I've seen some other Bargue copies by people who didn't take the time to carefully measure everything out and they ended up with some sloppy drawings. The only reason I felt it took too long was because I had planned on doing more drawings. But because this one plate was taking so much time I didn't get around to anything else.
Either way though, since I did those Bargue exercises and reading more about them I changed my opinion of them. I did see a positive effect on the way I measure angles and proportions but it felt too much like mindless copying. I didn't really understand the object I was drawing. I was just copying what I saw. I'll probably do some more Bargue copies in the future though, but in a less iron-fisted "Sight-Size" way.
Anyway, more perspective practice. Sloping planes and surfaces.
I got a bit confused on how intersecting sloping planes work and how to draw the corners at which they intersect. I think these are correct though.. I hope anyway..
I think in the cast drawing you were too afraid to get to the black value
so most of it is grey. Go further with values, don't be afraid to mess it up.(:
Chompo: Thanks. Yeah, I agree I should have pushed the values more in the cast drawing. I could've worked on it for much longer. I guess I didn't have the patience or self-discipline to bring it to a higher finish. =/
The book I'm studying from didn't cover sloping (inclined) planes in One-Point Perspective, but some of my other books had small sections on it. I got really confused on how to mark off the length of the sloping planes (that first one looks really weird..) but I think this is the correct way to do it.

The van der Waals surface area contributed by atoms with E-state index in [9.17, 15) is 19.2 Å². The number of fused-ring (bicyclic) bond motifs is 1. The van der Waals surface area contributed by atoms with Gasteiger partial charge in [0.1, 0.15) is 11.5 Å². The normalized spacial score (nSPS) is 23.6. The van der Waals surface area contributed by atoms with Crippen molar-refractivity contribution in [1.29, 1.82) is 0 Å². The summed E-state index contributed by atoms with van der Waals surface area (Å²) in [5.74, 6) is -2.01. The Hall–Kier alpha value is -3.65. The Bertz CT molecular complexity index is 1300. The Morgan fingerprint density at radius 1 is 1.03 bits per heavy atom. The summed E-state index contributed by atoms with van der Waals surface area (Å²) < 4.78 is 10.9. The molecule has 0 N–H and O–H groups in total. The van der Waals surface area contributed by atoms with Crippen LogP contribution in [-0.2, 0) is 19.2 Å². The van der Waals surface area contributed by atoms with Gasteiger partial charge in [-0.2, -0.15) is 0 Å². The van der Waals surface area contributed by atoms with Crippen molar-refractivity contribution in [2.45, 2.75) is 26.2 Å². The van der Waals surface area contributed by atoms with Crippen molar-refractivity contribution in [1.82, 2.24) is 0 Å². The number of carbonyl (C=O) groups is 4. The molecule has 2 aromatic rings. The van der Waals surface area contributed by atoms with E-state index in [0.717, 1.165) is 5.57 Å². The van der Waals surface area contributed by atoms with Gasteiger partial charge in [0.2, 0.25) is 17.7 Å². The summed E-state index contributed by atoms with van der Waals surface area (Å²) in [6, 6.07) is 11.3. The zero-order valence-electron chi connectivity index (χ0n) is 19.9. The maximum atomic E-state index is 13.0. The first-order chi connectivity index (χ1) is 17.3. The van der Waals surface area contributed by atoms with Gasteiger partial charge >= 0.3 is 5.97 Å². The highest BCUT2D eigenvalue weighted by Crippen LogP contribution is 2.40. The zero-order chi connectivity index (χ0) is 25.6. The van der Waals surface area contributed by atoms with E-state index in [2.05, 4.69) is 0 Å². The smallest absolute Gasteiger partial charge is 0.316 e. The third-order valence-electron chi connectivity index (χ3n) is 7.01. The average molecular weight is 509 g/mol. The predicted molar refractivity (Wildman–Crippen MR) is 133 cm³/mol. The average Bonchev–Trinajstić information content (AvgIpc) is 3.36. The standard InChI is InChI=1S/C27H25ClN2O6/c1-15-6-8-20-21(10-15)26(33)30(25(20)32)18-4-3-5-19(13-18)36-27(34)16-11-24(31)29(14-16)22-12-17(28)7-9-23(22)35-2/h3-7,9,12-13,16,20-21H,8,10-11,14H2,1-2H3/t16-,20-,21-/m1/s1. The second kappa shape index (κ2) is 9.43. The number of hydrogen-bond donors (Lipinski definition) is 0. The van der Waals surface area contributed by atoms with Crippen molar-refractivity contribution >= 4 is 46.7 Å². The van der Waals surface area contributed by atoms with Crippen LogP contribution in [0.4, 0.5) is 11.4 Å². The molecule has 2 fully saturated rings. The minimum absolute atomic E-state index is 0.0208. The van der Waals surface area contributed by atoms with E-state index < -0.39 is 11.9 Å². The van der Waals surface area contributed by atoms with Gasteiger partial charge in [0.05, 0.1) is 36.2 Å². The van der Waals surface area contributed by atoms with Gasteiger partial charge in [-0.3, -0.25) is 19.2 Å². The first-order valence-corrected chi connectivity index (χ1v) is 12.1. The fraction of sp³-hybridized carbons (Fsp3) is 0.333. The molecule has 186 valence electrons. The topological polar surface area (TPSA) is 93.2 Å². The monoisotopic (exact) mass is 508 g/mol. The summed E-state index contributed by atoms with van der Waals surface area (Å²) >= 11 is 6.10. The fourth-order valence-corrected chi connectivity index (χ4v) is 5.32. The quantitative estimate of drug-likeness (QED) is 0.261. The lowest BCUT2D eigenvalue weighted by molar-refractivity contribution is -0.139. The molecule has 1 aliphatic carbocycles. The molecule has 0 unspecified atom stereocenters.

I bought the Dobsky Perspective video. It's really helpful. Cleared up some confusion and showed some neat tricks. I'll watch it several times to let all the info sink in. I really like how it doesn't just show how perspective works, but also what you can do with it. The paintings Carl created were amazing. Drawing squares and cubes in space can get pretty boring so it's really inspiring to see how useful a clear understanding of perspective is.
You look like you're getting the inclined planes right.
A good book for perspective is "Perspective for Artists" by Rex Vicat Cole. It was written in the 1920s, so the writing is a bit complex by today's standards, but it goes over some things that most books don't mention such as how to take into account how the earth is round (not overly useful but interesting) and looking down a hill/up a hill. Also, Loomis has a section in his 'Successful Drawing' about perspective that is quite clear and covers quite a bit as well. Yoitisi has a section in the IDW thread for some perspective related exercises and lessons as well. I believe he's starting up a new mentoring group in the near future as well. He goes over drawing straight lines by hand, and cubes by eye, ellipses, transferring orthos into 3D etc. that's useful. Also, seedling at some point in her concept art 101 goes over shadows and more basic perspective (Yoitisi might as well but I'm not sure). You look like you've gone over a lot of it however. Hope this is useful.
I have yet to find out how to measure angles though. I'm interested in where you found that out.
Pixie Trick: thanks for commenting.